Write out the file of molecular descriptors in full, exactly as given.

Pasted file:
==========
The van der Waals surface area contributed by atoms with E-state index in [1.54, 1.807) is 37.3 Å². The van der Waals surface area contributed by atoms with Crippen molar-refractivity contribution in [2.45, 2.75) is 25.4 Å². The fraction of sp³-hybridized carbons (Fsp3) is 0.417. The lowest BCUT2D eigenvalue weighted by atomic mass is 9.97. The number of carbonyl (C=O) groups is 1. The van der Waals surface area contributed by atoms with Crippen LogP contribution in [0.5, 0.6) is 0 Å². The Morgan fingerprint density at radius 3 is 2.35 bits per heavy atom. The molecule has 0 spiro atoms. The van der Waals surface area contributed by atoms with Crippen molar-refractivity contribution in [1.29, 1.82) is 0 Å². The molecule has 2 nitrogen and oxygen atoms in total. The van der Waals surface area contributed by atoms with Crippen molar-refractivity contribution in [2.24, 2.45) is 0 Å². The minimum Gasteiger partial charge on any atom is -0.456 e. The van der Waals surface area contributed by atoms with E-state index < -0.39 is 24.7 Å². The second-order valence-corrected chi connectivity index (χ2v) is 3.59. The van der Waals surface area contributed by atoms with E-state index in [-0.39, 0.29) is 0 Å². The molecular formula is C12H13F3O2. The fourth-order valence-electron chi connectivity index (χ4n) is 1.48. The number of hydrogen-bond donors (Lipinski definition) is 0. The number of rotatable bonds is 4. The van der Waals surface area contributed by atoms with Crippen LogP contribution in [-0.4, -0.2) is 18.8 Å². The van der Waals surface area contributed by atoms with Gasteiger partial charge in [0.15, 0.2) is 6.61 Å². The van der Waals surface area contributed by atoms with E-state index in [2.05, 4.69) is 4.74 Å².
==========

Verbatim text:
The van der Waals surface area contributed by atoms with E-state index in [1.54, 1.807) is 37.3 Å². The van der Waals surface area contributed by atoms with Crippen molar-refractivity contribution in [2.45, 2.75) is 25.4 Å². The fraction of sp³-hybridized carbons (Fsp3) is 0.417. The lowest BCUT2D eigenvalue weighted by atomic mass is 9.97. The number of carbonyl (C=O) groups is 1. The van der Waals surface area contributed by atoms with Crippen LogP contribution in [0.5, 0.6) is 0 Å². The Morgan fingerprint density at radius 3 is 2.35 bits per heavy atom. The molecule has 0 spiro atoms. The van der Waals surface area contributed by atoms with Crippen molar-refractivity contribution in [1.29, 1.82) is 0 Å². The molecule has 2 nitrogen and oxygen atoms in total. The van der Waals surface area contributed by atoms with Crippen molar-refractivity contribution in [2.24, 2.45) is 0 Å². The minimum Gasteiger partial charge on any atom is -0.456 e. The van der Waals surface area contributed by atoms with E-state index < -0.39 is 24.7 Å². The second-order valence-corrected chi connectivity index (χ2v) is 3.59. The van der Waals surface area contributed by atoms with E-state index in [-0.39, 0.29) is 0 Å². The molecular formula is C12H13F3O2. The fourth-order valence-electron chi connectivity index (χ4n) is 1.48. The number of hydrogen-bond donors (Lipinski definition) is 0. The number of rotatable bonds is 4. The van der Waals surface area contributed by atoms with Crippen LogP contribution in [-0.4, -0.2) is 18.8 Å². The van der Waals surface area contributed by atoms with Gasteiger partial charge in [0.15, 0.2) is 6.61 Å². The van der Waals surface area contributed by atoms with E-state index in [2.05, 4.69) is 4.74 Å².